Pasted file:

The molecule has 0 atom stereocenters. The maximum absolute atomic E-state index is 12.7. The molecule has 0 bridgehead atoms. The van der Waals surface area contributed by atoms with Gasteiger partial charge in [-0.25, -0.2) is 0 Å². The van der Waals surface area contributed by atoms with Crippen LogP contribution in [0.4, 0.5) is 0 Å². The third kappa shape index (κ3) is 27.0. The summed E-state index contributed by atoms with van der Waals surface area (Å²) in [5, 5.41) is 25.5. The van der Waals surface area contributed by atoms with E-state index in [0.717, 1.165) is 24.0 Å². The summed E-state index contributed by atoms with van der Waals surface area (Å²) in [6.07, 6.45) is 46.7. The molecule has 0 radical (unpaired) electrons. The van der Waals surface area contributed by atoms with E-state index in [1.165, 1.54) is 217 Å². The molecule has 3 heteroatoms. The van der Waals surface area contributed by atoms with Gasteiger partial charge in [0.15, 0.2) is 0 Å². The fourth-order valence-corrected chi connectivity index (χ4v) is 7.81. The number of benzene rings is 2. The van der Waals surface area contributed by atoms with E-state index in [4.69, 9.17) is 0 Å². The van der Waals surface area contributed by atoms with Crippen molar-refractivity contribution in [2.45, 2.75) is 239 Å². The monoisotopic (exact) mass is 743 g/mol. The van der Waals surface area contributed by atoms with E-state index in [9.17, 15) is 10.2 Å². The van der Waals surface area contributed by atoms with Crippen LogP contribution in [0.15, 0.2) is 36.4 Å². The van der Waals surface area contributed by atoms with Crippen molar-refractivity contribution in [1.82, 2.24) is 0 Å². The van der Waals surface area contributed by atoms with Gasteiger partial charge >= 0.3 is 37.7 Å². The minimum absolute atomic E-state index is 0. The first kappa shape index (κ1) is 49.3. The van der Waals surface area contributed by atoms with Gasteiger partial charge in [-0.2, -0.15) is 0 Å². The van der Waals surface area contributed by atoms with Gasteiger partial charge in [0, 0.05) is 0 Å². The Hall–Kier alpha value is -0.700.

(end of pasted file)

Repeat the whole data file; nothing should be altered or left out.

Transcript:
The molecule has 0 atom stereocenters. The maximum absolute atomic E-state index is 12.7. The molecule has 0 bridgehead atoms. The van der Waals surface area contributed by atoms with Gasteiger partial charge in [-0.25, -0.2) is 0 Å². The van der Waals surface area contributed by atoms with Crippen LogP contribution in [0.4, 0.5) is 0 Å². The third kappa shape index (κ3) is 27.0. The summed E-state index contributed by atoms with van der Waals surface area (Å²) in [5, 5.41) is 25.5. The van der Waals surface area contributed by atoms with E-state index in [0.717, 1.165) is 24.0 Å². The summed E-state index contributed by atoms with van der Waals surface area (Å²) in [6.07, 6.45) is 46.7. The molecule has 0 radical (unpaired) electrons. The van der Waals surface area contributed by atoms with E-state index in [1.165, 1.54) is 217 Å². The molecule has 3 heteroatoms. The van der Waals surface area contributed by atoms with Gasteiger partial charge in [0.15, 0.2) is 0 Å². The fourth-order valence-corrected chi connectivity index (χ4v) is 7.81. The number of benzene rings is 2. The van der Waals surface area contributed by atoms with E-state index in [4.69, 9.17) is 0 Å². The van der Waals surface area contributed by atoms with Crippen molar-refractivity contribution in [2.45, 2.75) is 239 Å². The monoisotopic (exact) mass is 743 g/mol. The van der Waals surface area contributed by atoms with E-state index in [9.17, 15) is 10.2 Å². The van der Waals surface area contributed by atoms with Crippen LogP contribution in [0.15, 0.2) is 36.4 Å². The van der Waals surface area contributed by atoms with Crippen molar-refractivity contribution in [1.82, 2.24) is 0 Å². The van der Waals surface area contributed by atoms with Gasteiger partial charge >= 0.3 is 37.7 Å². The minimum absolute atomic E-state index is 0. The first kappa shape index (κ1) is 49.3. The van der Waals surface area contributed by atoms with Gasteiger partial charge in [-0.2, -0.15) is 0 Å². The van der Waals surface area contributed by atoms with Gasteiger partial charge in [0, 0.05) is 0 Å². The Hall–Kier alpha value is -0.700.